Her glass of champagne stood next to a platter laden with chocolate treats and miniature cupcakes as Shari Rolando turned toward the oval stand-alone mirror and surveyed the ivory gown.
She swished to her left and then right, stepped away and walked back up, examining the dress with a square neckline and bodice beadwork.
"I think I like the other one better," Rolando said to her friend Filipa Goarmon.
It was the seventh or eighth gown the Middle River resident tried on yesterday afternoon in a large upstairs room of the Woman's Industrial Exchange, searching for the one that screamed "perfect" for her October wedding in Chicago.
The Exchange aimed to make the dreams of future Baltimore brides come true yesterday with a "Bridal Sweet," complete with cookies, cupcakes and champagne.
Some found the offerings sweet indeed as they perused the racks of more than 40 sample gowns donated by Towson's Gamberdella Salon for Brides. Whether Vera Wang or Nicole Miller, Amsale or Lazaro, the designer dresses that normally could cost anywhere from $600 to $2,500 were going for $225.
From the palest of pinks and a light champagne to the more traditional white and ivory, the dresses enclosed in clear plastic garment bags ran the gamut - some with beaded flowers, others with organza, and still others a simple, unadorned satin.
The fundraiser was a first for the nonprofit Exchange at 333 N. Charles St.
"We've had other donations, but never bridal gowns," said Barbara Gamse, retail operations manager for the exchange.
The gowns were donated in January, and the exchange planned the fundraiser for March to catch the women newly engaged over Christmas and Valentine's Day, said Jenny Hope, president of the exchange's board. The curious bride-to-be can also scope out the selection from 10 a.m. to 4 p.m. this week, Hope said.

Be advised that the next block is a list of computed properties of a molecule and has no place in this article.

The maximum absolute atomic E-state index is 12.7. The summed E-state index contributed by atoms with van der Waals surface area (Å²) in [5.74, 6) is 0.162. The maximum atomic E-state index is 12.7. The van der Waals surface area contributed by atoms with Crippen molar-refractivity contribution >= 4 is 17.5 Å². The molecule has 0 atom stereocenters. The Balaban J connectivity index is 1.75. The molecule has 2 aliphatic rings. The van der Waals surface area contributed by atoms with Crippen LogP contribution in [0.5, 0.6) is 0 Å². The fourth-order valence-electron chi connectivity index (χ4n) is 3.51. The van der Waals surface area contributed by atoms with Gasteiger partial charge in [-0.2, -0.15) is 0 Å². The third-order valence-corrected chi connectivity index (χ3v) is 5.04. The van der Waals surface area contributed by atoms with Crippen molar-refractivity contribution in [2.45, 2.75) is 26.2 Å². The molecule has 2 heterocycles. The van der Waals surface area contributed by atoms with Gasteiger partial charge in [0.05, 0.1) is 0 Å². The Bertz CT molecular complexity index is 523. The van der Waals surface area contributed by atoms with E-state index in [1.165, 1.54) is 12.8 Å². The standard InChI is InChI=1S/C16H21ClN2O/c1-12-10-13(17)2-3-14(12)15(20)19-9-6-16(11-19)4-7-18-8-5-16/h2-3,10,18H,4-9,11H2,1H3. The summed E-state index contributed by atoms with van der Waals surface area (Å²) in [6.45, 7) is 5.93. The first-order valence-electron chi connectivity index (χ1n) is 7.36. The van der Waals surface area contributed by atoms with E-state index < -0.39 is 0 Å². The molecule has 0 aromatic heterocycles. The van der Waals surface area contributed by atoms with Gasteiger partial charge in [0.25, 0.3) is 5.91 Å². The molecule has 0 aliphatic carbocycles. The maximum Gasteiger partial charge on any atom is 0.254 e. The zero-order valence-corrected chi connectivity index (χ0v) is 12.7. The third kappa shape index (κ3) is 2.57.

"We're really excited because we're always looking for creative fundraising ideas," Hope said.
The store's more typical wares surrounded her: Raggedy Ann and Andy dolls on one shelf, sock monkeys and jewelry on another.
Hope and others said they thought their predecessors would approve of the event. For more than a century, the exchange has helped needy individuals by selling their handcrafted items in its shop.
"They would have been very positive about the opportunity," said Krista Green, a board member. Perhaps in earlier days the dresses would have come from a dressmaker or someone's closet, she added, but they would have shared a similar idea of using them to generate extra income.
And at $225 a gown, "it's worth it," board member Amy Seitz added.
To entice potential brides, a sleeveless white gown with a beaded flower pattern hung in the exchange's display window, a preview of the upstairs room where walls were lined with dresses.
That gown drew Eileen Klein into a store she'd never set foot in, to take a turn about the large room for her first up-close encounter with such dresses.
Klein said she and her soon-to-be fiance just made a deposit on a ring, and they are envisioning a ceremony in the summer of 2008, possibly at a California vineyard.
The white confection was also what led Goarmon, who lives in nearby Mount Vernon, to mention the sale to Rolando. They decided to check out the selection - Rolando's first bridal gown spree since her engagement Christmas Eve - after Mass yesterday at St. Ignatius Church.
Although Rolando liked the length and color of the first square-necked gown she tried on, she wanted to do some more looking before her final decision.
"It's a fun time," Rolando said. "I'm trying not to stress out about it."
Still, Goarmon captured the bride's dilemma.
"You should only get married once in your life, and there are so many beautiful dresses," she said. "It's a problem."